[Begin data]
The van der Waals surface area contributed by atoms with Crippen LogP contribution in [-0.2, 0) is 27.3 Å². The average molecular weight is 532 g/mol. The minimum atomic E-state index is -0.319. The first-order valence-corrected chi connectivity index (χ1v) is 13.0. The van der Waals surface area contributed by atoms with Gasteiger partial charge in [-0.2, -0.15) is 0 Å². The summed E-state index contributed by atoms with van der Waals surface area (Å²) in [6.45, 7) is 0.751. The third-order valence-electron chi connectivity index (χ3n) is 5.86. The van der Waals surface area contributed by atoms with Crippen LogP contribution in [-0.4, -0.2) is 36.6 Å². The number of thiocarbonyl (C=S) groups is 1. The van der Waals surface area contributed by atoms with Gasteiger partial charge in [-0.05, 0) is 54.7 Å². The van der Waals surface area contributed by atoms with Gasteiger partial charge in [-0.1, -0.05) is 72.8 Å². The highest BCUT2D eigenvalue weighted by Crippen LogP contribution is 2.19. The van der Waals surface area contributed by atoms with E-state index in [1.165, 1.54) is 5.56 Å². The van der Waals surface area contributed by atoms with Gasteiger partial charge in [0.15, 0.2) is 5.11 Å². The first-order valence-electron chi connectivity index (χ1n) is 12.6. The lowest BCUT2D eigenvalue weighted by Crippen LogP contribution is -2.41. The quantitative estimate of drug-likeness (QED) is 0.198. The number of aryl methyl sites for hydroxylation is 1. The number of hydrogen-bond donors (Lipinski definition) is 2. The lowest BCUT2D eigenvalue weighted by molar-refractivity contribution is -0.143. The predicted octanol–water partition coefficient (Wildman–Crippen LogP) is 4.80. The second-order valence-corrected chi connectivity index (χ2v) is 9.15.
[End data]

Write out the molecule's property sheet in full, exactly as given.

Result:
The van der Waals surface area contributed by atoms with Crippen LogP contribution in [-0.2, 0) is 27.3 Å². The average molecular weight is 532 g/mol. The minimum atomic E-state index is -0.319. The first-order valence-corrected chi connectivity index (χ1v) is 13.0. The van der Waals surface area contributed by atoms with Gasteiger partial charge in [-0.2, -0.15) is 0 Å². The summed E-state index contributed by atoms with van der Waals surface area (Å²) in [6.45, 7) is 0.751. The third-order valence-electron chi connectivity index (χ3n) is 5.86. The van der Waals surface area contributed by atoms with Crippen LogP contribution in [-0.4, -0.2) is 36.6 Å². The number of thiocarbonyl (C=S) groups is 1. The van der Waals surface area contributed by atoms with Gasteiger partial charge in [-0.05, 0) is 54.7 Å². The van der Waals surface area contributed by atoms with Gasteiger partial charge in [-0.1, -0.05) is 72.8 Å². The highest BCUT2D eigenvalue weighted by Crippen LogP contribution is 2.19. The van der Waals surface area contributed by atoms with E-state index in [1.165, 1.54) is 5.56 Å². The van der Waals surface area contributed by atoms with Gasteiger partial charge in [0.15, 0.2) is 5.11 Å². The first-order valence-electron chi connectivity index (χ1n) is 12.6. The lowest BCUT2D eigenvalue weighted by Crippen LogP contribution is -2.41. The quantitative estimate of drug-likeness (QED) is 0.198. The number of aryl methyl sites for hydroxylation is 1. The number of hydrogen-bond donors (Lipinski definition) is 2. The lowest BCUT2D eigenvalue weighted by molar-refractivity contribution is -0.143. The predicted octanol–water partition coefficient (Wildman–Crippen LogP) is 4.80. The second-order valence-corrected chi connectivity index (χ2v) is 9.15.